High Availability and Fault Tolerance Part One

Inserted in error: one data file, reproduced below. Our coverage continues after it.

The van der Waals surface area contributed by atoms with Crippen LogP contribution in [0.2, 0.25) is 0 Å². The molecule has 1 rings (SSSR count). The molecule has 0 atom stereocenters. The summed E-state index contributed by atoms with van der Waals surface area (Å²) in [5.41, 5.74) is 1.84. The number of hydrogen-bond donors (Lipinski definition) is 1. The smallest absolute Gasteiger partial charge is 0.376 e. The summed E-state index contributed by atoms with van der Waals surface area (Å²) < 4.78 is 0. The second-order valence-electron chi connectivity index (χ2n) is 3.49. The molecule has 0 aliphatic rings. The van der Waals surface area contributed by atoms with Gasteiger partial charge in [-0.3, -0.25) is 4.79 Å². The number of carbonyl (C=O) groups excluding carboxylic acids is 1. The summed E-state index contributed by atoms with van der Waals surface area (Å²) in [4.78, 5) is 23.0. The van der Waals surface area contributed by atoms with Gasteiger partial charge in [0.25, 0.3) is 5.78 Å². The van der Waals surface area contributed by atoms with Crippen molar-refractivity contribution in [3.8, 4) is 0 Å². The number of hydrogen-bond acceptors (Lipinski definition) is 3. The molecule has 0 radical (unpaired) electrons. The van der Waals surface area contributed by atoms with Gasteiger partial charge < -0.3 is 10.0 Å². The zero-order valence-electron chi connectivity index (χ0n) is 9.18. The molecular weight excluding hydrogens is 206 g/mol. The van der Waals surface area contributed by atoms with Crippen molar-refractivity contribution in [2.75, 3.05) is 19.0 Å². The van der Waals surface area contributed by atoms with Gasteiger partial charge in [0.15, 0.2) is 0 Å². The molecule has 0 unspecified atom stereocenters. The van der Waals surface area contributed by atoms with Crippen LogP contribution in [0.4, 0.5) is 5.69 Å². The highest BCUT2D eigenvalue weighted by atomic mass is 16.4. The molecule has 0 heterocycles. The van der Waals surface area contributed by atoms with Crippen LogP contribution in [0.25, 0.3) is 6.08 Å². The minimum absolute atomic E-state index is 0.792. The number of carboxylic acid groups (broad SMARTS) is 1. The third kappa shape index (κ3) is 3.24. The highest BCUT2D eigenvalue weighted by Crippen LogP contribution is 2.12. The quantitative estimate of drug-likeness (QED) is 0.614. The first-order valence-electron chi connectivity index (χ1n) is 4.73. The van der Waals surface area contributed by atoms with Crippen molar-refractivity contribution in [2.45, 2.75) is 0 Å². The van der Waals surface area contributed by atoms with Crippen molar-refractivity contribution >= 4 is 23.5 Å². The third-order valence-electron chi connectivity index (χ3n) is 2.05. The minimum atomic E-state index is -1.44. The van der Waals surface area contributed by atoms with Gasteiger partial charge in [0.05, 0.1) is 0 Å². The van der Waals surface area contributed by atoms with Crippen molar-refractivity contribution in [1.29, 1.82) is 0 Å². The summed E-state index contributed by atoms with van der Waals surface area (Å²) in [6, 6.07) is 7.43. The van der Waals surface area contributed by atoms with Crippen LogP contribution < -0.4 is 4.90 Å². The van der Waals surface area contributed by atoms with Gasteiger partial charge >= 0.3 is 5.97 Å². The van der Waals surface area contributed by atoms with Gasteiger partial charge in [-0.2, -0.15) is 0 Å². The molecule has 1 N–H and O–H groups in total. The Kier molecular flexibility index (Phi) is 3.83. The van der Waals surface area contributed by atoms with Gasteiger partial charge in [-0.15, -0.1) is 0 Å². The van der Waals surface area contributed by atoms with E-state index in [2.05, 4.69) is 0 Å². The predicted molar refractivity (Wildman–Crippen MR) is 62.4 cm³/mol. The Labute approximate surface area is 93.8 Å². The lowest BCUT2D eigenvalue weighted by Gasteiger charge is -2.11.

In computing environments we generally accept that there are many conditions that can result in unexpected downtime. Unexpected downtime is any condition that results in not having access to your systems, applications, and data. A power outage that causes your computer to shut down is a simple example of “unexpected downtime.” In computing environments we work diligently to prevent this condition through various facilities. To prevent downtime due to a power outage we use “Uninterruptable Power Supplies” (UPS) which is a nice name for a battery pack designed to be on standby and “stand in” to keep your systems running until the power comes back online. We also can take the next step and put standby generators in place that will run indefinitely until the power is restored. The safeguards can be regarded as steps to provide “High Availability” (HA) and “Fault Tolerance” (FT) for computing systems. Over the next few weeks I will be publishing a series of blog posts exploring the difference between HA and FT in various environments and differing levels of complexity all the way up to how we use Stratus Technologies everRUN MX to provide guaranteed “five nines” of uptime for windows server workloads. A guarantee of five nines of uptime means that you should experience less than 5.25 minutes of unexpected downtime per year. We have worked with the everRun technology for over 15 years and our experience with this product has been that it performs as advertised and solves the uptime issue where many others fail. In addition to being able to protect your systems from server failures it is also possible to protect an application across multiple datacenters over distance. Besides its amazing track record everRun also allows up to 8 vCPU cores which is an amazing feat that no-one else in the industry can offer. Please stay tuned to our blog for more information on this exciting technology.
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